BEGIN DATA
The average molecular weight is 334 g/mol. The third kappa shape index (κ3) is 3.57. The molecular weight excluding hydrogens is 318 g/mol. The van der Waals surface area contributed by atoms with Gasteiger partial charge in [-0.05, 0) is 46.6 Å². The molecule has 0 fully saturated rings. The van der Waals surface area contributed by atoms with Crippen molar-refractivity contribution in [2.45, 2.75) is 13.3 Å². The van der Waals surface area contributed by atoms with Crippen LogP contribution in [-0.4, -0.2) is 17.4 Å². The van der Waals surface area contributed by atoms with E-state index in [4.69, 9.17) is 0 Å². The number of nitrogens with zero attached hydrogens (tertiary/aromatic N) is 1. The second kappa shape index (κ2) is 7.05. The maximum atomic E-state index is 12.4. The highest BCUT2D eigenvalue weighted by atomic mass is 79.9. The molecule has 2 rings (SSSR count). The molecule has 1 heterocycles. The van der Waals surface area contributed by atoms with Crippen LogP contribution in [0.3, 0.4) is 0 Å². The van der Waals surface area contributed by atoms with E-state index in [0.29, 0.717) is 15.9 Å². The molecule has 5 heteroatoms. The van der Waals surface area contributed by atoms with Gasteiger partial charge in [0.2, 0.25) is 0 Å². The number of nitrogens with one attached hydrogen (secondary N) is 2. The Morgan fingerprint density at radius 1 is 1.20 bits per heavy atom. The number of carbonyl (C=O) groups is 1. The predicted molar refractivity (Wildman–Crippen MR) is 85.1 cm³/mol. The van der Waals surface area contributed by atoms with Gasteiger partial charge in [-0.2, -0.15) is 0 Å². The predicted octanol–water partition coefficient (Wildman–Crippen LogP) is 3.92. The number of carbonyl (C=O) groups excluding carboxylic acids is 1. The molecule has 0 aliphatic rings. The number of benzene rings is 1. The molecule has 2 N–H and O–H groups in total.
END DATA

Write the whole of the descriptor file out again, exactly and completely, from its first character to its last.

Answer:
The average molecular weight is 334 g/mol. The third kappa shape index (κ3) is 3.57. The molecular weight excluding hydrogens is 318 g/mol. The van der Waals surface area contributed by atoms with Gasteiger partial charge in [-0.05, 0) is 46.6 Å². The molecule has 0 fully saturated rings. The van der Waals surface area contributed by atoms with Crippen molar-refractivity contribution in [2.45, 2.75) is 13.3 Å². The van der Waals surface area contributed by atoms with Crippen LogP contribution in [-0.4, -0.2) is 17.4 Å². The van der Waals surface area contributed by atoms with E-state index in [4.69, 9.17) is 0 Å². The number of nitrogens with zero attached hydrogens (tertiary/aromatic N) is 1. The second kappa shape index (κ2) is 7.05. The maximum atomic E-state index is 12.4. The highest BCUT2D eigenvalue weighted by atomic mass is 79.9. The molecule has 2 rings (SSSR count). The molecule has 1 heterocycles. The van der Waals surface area contributed by atoms with Crippen LogP contribution in [0.3, 0.4) is 0 Å². The van der Waals surface area contributed by atoms with E-state index in [0.29, 0.717) is 15.9 Å². The molecule has 5 heteroatoms. The van der Waals surface area contributed by atoms with Gasteiger partial charge in [0.2, 0.25) is 0 Å². The number of nitrogens with one attached hydrogen (secondary N) is 2. The Morgan fingerprint density at radius 1 is 1.20 bits per heavy atom. The number of carbonyl (C=O) groups is 1. The predicted molar refractivity (Wildman–Crippen MR) is 85.1 cm³/mol. The van der Waals surface area contributed by atoms with Gasteiger partial charge in [-0.2, -0.15) is 0 Å². The predicted octanol–water partition coefficient (Wildman–Crippen LogP) is 3.92. The number of carbonyl (C=O) groups excluding carboxylic acids is 1. The molecule has 0 aliphatic rings. The number of benzene rings is 1. The molecule has 2 N–H and O–H groups in total.